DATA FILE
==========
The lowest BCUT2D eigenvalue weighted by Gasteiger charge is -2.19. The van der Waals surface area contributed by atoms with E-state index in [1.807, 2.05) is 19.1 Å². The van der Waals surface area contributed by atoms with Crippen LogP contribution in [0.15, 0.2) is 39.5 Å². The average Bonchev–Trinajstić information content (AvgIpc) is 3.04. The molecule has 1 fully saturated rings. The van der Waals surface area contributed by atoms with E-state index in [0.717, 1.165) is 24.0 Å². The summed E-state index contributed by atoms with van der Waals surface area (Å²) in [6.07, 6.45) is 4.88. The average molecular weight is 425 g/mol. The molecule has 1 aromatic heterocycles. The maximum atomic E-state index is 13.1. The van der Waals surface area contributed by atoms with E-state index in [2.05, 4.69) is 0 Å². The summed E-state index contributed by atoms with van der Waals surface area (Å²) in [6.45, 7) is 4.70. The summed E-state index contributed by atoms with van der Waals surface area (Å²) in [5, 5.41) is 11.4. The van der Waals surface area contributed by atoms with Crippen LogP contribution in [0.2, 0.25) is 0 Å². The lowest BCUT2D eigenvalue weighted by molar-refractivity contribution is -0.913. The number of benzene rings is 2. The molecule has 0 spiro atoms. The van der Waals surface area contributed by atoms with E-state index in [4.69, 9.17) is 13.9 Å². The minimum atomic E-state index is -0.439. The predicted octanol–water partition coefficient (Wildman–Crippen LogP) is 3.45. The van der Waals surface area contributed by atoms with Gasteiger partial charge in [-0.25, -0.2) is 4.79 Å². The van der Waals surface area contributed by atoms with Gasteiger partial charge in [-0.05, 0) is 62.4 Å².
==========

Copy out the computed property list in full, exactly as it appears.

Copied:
The lowest BCUT2D eigenvalue weighted by Gasteiger charge is -2.19. The van der Waals surface area contributed by atoms with E-state index in [1.807, 2.05) is 19.1 Å². The van der Waals surface area contributed by atoms with Crippen LogP contribution in [0.15, 0.2) is 39.5 Å². The average Bonchev–Trinajstić information content (AvgIpc) is 3.04. The molecule has 1 fully saturated rings. The van der Waals surface area contributed by atoms with E-state index in [0.717, 1.165) is 24.0 Å². The summed E-state index contributed by atoms with van der Waals surface area (Å²) in [6.07, 6.45) is 4.88. The average molecular weight is 425 g/mol. The molecule has 1 aromatic heterocycles. The maximum atomic E-state index is 13.1. The van der Waals surface area contributed by atoms with E-state index in [2.05, 4.69) is 0 Å². The summed E-state index contributed by atoms with van der Waals surface area (Å²) in [6.45, 7) is 4.70. The summed E-state index contributed by atoms with van der Waals surface area (Å²) in [5, 5.41) is 11.4. The van der Waals surface area contributed by atoms with Crippen LogP contribution in [0.2, 0.25) is 0 Å². The lowest BCUT2D eigenvalue weighted by molar-refractivity contribution is -0.913. The number of benzene rings is 2. The molecule has 0 spiro atoms. The van der Waals surface area contributed by atoms with E-state index in [4.69, 9.17) is 13.9 Å². The minimum atomic E-state index is -0.439. The predicted octanol–water partition coefficient (Wildman–Crippen LogP) is 3.45. The van der Waals surface area contributed by atoms with Gasteiger partial charge in [-0.25, -0.2) is 4.79 Å². The van der Waals surface area contributed by atoms with Gasteiger partial charge in [-0.05, 0) is 62.4 Å².